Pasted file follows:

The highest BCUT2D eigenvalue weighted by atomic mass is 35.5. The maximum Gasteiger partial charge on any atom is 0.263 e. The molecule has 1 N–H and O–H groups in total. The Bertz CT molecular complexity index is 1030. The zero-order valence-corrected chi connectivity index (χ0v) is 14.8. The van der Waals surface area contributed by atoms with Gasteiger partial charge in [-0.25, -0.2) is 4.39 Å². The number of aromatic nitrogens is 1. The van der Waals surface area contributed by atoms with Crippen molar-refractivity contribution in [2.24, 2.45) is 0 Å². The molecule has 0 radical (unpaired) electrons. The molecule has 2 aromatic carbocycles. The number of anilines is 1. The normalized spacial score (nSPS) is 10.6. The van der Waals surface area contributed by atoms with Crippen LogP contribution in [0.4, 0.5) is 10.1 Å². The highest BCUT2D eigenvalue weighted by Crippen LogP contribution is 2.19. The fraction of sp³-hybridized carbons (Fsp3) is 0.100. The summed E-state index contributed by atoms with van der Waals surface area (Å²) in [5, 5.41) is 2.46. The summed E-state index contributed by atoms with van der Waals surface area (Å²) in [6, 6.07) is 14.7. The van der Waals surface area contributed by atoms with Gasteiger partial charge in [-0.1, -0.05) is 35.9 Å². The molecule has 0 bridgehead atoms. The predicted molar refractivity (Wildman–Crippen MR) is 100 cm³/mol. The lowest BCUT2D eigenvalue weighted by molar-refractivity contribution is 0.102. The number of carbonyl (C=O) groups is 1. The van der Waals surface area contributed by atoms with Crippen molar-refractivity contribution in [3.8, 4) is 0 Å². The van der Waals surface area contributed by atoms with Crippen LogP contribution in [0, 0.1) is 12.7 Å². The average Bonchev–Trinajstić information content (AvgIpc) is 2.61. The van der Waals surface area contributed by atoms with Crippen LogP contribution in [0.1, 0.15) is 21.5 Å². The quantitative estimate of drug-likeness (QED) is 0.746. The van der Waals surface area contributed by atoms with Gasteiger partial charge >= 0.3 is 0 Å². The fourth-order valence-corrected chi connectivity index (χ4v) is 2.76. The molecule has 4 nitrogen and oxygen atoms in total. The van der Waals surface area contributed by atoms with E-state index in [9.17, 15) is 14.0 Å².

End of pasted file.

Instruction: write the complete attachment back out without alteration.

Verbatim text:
The highest BCUT2D eigenvalue weighted by atomic mass is 35.5. The maximum Gasteiger partial charge on any atom is 0.263 e. The molecule has 1 N–H and O–H groups in total. The Bertz CT molecular complexity index is 1030. The zero-order valence-corrected chi connectivity index (χ0v) is 14.8. The van der Waals surface area contributed by atoms with Gasteiger partial charge in [-0.25, -0.2) is 4.39 Å². The number of aromatic nitrogens is 1. The van der Waals surface area contributed by atoms with Crippen molar-refractivity contribution in [2.24, 2.45) is 0 Å². The molecule has 0 radical (unpaired) electrons. The molecule has 2 aromatic carbocycles. The number of anilines is 1. The normalized spacial score (nSPS) is 10.6. The van der Waals surface area contributed by atoms with Crippen LogP contribution in [0.4, 0.5) is 10.1 Å². The highest BCUT2D eigenvalue weighted by Crippen LogP contribution is 2.19. The fraction of sp³-hybridized carbons (Fsp3) is 0.100. The summed E-state index contributed by atoms with van der Waals surface area (Å²) in [5, 5.41) is 2.46. The summed E-state index contributed by atoms with van der Waals surface area (Å²) in [6, 6.07) is 14.7. The van der Waals surface area contributed by atoms with Gasteiger partial charge in [-0.1, -0.05) is 35.9 Å². The molecule has 0 bridgehead atoms. The predicted molar refractivity (Wildman–Crippen MR) is 100 cm³/mol. The lowest BCUT2D eigenvalue weighted by molar-refractivity contribution is 0.102. The number of carbonyl (C=O) groups is 1. The van der Waals surface area contributed by atoms with Crippen molar-refractivity contribution in [3.8, 4) is 0 Å². The van der Waals surface area contributed by atoms with Crippen LogP contribution in [0, 0.1) is 12.7 Å². The average Bonchev–Trinajstić information content (AvgIpc) is 2.61. The van der Waals surface area contributed by atoms with Crippen LogP contribution in [0.1, 0.15) is 21.5 Å². The quantitative estimate of drug-likeness (QED) is 0.746. The van der Waals surface area contributed by atoms with Gasteiger partial charge >= 0.3 is 0 Å². The fourth-order valence-corrected chi connectivity index (χ4v) is 2.76. The molecule has 4 nitrogen and oxygen atoms in total. The van der Waals surface area contributed by atoms with E-state index in [9.17, 15) is 14.0 Å².